I am grateful that I did not inherit my dad’s predisposition to alcoholism. And I am grateful that I was spared any knowledge of it until after the fact.
After my dad recovered and was released from the hospital, he joined AA, where he met his second wife. She urged me to go to a meeting – al-anon or adult children of alcoholics or something like that, I don’t remember exactly what kind of meeting it was. What I do remember is not being able to relate to the stories I heard there. They were horribly heartbreaking stories of chaos, clothes dumped in front yards, physical and verbal abuse. I had no such story to tell. It’s not that my family was healthy, obviously it was not, but its dysfunction was subtle, it could not be summed up or illustrated in a dramatic story. I couldn’t even share the contents of Concerning Hope because I didn’t know about them until many years later.
My experience of my dad’s drinking looked like this: He would sit in his leather chair in the comfortable paneled family room he built in our basement, listen to classical music or opera through headphones while reading a book and sipping wine. That was it.
No stories to tell equalled no need to go to meetings. I didn’t go back.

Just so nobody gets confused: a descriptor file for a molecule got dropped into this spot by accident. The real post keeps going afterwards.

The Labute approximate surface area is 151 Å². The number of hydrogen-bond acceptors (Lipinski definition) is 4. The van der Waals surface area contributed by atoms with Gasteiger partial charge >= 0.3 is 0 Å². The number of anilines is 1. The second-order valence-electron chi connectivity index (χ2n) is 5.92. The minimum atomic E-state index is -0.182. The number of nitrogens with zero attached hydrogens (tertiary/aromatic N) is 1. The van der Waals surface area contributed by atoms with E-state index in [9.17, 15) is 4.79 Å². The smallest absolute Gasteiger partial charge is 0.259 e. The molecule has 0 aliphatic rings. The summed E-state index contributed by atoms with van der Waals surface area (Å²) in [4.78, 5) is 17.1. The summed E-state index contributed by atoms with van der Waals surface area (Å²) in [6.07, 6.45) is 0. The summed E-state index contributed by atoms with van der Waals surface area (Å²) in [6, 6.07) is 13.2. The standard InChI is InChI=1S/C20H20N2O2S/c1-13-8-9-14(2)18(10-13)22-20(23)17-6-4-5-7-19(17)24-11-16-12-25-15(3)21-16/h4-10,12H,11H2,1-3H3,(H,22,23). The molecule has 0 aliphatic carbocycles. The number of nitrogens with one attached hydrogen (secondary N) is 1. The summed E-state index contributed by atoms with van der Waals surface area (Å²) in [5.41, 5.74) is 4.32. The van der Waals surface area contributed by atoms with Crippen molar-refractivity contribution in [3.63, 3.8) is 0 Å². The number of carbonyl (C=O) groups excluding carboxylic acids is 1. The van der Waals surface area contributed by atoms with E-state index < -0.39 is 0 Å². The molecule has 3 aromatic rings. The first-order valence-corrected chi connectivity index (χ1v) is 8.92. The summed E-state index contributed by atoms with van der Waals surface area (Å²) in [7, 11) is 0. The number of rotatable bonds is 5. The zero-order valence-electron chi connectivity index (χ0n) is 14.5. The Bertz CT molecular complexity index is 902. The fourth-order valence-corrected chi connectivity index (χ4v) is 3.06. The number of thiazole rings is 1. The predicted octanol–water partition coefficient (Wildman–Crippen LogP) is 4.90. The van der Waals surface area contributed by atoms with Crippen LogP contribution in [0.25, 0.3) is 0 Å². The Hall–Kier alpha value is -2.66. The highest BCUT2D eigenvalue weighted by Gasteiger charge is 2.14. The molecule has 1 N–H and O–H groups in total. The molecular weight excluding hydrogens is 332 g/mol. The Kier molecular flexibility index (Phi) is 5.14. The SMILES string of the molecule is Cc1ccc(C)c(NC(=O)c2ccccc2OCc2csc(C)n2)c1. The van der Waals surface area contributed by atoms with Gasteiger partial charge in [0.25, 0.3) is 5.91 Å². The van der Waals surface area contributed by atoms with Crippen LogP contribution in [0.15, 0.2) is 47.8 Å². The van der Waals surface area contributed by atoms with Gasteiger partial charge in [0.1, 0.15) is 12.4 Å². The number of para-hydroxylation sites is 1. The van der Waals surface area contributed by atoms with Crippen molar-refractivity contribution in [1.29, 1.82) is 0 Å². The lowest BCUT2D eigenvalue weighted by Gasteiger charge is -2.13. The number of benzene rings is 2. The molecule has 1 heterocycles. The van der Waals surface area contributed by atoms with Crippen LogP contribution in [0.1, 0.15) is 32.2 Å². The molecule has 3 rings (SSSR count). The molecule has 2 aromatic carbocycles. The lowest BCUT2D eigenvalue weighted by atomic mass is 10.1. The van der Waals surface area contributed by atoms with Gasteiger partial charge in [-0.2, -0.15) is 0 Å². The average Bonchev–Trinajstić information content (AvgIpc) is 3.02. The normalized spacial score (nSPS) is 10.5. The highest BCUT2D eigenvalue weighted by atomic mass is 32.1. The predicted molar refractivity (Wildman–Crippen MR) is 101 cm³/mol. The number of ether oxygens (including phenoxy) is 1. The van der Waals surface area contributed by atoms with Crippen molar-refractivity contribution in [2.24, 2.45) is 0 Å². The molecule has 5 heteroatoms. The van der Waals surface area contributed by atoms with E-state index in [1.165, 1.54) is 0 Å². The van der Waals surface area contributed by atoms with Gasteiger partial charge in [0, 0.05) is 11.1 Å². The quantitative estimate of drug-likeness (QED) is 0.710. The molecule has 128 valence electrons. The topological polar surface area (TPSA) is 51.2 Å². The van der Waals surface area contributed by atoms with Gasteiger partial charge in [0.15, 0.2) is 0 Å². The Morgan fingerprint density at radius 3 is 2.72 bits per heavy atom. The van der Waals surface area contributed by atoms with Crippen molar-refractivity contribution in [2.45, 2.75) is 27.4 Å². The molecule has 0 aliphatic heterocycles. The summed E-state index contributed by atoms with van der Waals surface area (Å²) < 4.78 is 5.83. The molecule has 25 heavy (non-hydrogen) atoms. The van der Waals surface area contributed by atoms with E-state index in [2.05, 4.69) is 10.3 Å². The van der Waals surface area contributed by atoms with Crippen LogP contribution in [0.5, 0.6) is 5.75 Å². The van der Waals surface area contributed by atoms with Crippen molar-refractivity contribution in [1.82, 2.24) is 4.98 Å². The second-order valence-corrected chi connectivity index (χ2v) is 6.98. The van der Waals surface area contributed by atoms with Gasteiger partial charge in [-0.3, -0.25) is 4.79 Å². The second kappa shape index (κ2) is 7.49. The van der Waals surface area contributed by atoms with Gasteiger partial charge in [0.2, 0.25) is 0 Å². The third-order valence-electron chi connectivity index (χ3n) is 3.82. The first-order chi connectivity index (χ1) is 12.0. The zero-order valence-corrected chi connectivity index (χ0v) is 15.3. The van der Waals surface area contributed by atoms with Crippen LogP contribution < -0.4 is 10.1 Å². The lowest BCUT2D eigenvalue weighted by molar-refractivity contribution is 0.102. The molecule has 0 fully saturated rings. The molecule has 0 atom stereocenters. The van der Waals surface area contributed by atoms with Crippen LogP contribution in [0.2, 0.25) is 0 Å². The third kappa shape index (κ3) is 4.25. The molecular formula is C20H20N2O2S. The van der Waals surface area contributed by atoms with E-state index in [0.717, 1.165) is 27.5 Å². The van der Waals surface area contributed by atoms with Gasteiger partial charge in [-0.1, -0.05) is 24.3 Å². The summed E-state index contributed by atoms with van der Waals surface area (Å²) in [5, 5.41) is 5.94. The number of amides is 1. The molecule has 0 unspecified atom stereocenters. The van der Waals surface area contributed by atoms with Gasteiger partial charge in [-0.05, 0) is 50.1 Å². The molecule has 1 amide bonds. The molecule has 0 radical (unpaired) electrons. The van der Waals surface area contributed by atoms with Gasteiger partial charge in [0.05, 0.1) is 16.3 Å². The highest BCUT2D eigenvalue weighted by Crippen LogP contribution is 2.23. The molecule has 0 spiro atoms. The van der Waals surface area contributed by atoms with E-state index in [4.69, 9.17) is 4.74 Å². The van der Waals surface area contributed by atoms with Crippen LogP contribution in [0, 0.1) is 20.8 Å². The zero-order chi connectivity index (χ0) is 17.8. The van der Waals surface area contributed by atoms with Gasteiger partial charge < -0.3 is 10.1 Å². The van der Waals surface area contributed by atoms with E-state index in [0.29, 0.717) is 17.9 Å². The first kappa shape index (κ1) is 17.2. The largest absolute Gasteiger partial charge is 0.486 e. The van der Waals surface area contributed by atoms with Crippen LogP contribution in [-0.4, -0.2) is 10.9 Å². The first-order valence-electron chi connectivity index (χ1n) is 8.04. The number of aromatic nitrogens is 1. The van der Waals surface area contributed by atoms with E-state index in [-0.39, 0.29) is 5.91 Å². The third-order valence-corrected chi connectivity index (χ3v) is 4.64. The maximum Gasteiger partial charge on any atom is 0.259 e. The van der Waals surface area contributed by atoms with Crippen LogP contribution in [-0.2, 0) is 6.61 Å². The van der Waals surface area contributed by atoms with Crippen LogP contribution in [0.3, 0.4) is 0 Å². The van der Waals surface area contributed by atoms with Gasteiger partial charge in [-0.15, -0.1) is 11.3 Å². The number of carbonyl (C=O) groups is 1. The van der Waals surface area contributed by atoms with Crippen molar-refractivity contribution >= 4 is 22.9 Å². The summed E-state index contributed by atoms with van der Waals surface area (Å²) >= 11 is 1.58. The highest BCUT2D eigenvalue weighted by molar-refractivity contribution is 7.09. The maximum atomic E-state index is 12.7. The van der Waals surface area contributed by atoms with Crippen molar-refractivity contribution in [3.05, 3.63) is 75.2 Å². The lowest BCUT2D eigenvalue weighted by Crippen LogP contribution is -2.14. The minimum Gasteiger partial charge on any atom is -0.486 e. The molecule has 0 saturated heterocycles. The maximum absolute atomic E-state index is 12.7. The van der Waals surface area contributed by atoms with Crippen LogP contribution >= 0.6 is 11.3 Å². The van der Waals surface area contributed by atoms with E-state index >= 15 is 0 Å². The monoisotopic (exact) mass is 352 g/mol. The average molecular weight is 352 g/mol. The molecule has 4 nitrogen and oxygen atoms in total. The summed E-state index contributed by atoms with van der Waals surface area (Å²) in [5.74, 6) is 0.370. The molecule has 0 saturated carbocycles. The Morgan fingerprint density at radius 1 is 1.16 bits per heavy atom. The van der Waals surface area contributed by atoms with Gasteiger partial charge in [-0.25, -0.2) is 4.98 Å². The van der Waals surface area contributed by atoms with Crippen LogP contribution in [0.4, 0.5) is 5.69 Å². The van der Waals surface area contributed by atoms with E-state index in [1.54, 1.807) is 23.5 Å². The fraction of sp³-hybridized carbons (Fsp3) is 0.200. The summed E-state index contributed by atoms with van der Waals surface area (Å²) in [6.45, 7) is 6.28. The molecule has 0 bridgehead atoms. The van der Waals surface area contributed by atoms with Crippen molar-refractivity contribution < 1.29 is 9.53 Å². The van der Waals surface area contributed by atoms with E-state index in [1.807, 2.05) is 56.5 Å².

It’s not that I didn’t have painful childhood memories to share, its just that my dad and alcohol did not play a starring role in any of them. They were stories for another group.
On the one hand, I wish I had known what my dad was going through, perhaps I could have helped. On the other hand, I was a child, I could not have helped. All I could do as a child was love him, which I did. Knowing would have only brought fear and insecurity.
I am glad that I did not see my dad’s addiction. All I saw was his kindness towards me and example after example of honesty and integrity. We both loved the outdoors so he took my younger sister and me camping one weekend. I asked him why the firewood for sale was sitting out unattended. “Won’t someone steal it?” He told me not to worry, that most people are honest – especially the type of people who go camping. I don’t know why but his gentle and positive answer made a lasting impression on my young mind. He showed me how to be friendly and trusting, to see the best in people. I never heard him say a single unkind word about anyone, including my mother. It would have been warranted, but he never did.
I cherished our many spiritual, philosophical, theological, eschatological conversations. I loved hearing about whatever book he was currently reading. I loved going for long walks with him. He was my favorite person and I loved just being near him. I miss his kindhearted love for me and I am looking forward to being greeted at the gates of heaven by his warm embrace.
My dad was born on January 18, 1930. He died 68 years, 6 months and 10 days later, long before I was through loving him. Happy Birthday Dad.
© The Reluctant Baptist, 2015